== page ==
The use of magnetic nanoparticles has been the subject of great interest for their use in various applications such as the high-density storage of data (Weller and Doerner 2000), magnetic energy (Zeng et al. 2002), magnetic separations (Hahn et al. 2007), drug delivery (Pulfer et al. 1999), and hyperthermia treatments (Jordan et al. 1999).The peculiar properties of these nanoparticles have allowed developing remarkable multifunctional systems in nanomedicine. In particular, the possibility to temporarily magnetize the nanomaterial, when an external magnetic field is applied, allows obtaining a device that can be remotely activated and on-demand. Obviously, even the individual nanoparticles have some limitations, such as the low concentration that is usually achieved at the target site when administrated into the bloodstream. Furthermore, these nanoparticles are perfectly stable from the colloidal point of view, but since the magnetization associated with the single nanoparticle is very low, they behave like a ferrofluid; therefore, it is difficult, or better impossible, to separate them from a suspension or to guide them inside a vessel by the magnetic field. To overcome these and other inherent limitations, one possibility is represented by the clustering of magnetic nanoparticles in colloidal assemblies. When the nanoparticles are inserted into a super-structure, specific forces are activated or enhanced, which allow arising different properties compared to the single nanoparticles (but limiting, in certain cases, the advantages of the individual ones).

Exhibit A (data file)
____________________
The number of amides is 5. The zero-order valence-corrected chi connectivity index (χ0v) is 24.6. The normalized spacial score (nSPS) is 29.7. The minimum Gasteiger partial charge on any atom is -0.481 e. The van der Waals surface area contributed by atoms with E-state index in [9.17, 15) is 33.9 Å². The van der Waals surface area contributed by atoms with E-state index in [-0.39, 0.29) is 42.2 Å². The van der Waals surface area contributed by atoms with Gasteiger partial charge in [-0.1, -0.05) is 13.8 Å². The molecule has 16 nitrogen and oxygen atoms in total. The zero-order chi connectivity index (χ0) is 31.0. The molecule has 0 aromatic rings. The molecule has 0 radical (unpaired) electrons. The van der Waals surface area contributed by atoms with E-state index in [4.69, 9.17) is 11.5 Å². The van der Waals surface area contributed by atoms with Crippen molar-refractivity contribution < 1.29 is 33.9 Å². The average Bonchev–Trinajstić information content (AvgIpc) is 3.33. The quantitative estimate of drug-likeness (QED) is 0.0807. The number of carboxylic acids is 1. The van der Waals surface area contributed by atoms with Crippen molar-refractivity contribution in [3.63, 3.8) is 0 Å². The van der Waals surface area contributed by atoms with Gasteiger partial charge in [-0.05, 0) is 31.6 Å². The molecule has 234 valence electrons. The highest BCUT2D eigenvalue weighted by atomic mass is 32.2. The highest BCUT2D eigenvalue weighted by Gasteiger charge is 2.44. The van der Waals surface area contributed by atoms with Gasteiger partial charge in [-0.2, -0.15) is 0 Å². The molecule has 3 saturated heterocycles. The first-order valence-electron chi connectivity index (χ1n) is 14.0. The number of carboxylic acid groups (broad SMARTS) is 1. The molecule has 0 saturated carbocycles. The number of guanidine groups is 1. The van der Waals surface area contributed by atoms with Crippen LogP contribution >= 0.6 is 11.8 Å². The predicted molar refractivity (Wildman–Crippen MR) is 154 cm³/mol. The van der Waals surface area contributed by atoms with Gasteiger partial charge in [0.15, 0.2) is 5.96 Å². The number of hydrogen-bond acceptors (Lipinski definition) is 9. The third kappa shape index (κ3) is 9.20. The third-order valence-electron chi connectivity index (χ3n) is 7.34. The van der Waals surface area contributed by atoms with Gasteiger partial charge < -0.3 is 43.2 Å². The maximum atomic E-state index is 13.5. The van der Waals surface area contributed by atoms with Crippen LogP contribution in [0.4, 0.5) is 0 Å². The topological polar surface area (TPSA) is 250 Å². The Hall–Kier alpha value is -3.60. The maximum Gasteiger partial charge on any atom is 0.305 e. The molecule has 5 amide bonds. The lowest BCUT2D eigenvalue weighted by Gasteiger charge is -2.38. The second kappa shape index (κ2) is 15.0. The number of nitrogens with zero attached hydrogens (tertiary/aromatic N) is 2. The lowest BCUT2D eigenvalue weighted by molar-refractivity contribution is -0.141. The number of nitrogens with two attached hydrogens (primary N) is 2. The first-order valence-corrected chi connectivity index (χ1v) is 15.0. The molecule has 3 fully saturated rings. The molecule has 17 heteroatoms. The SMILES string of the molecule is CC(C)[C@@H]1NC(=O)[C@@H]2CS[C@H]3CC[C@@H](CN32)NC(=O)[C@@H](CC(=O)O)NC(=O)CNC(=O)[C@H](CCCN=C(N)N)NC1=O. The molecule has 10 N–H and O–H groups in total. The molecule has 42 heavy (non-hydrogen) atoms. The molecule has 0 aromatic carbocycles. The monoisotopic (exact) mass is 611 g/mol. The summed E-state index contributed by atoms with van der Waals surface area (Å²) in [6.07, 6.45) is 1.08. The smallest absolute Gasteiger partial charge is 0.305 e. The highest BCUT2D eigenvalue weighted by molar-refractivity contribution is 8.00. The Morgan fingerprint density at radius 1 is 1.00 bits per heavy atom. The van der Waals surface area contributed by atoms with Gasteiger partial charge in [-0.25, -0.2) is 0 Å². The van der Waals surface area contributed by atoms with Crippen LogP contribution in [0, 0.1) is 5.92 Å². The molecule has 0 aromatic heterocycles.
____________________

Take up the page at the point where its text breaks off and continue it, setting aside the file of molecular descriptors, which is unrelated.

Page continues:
John Wiley & Sons
8 Sep 2021
Magnetic Nanoparticles in Human Health and Medicine: Current Medical Applications and Alternative Therapy of Cancer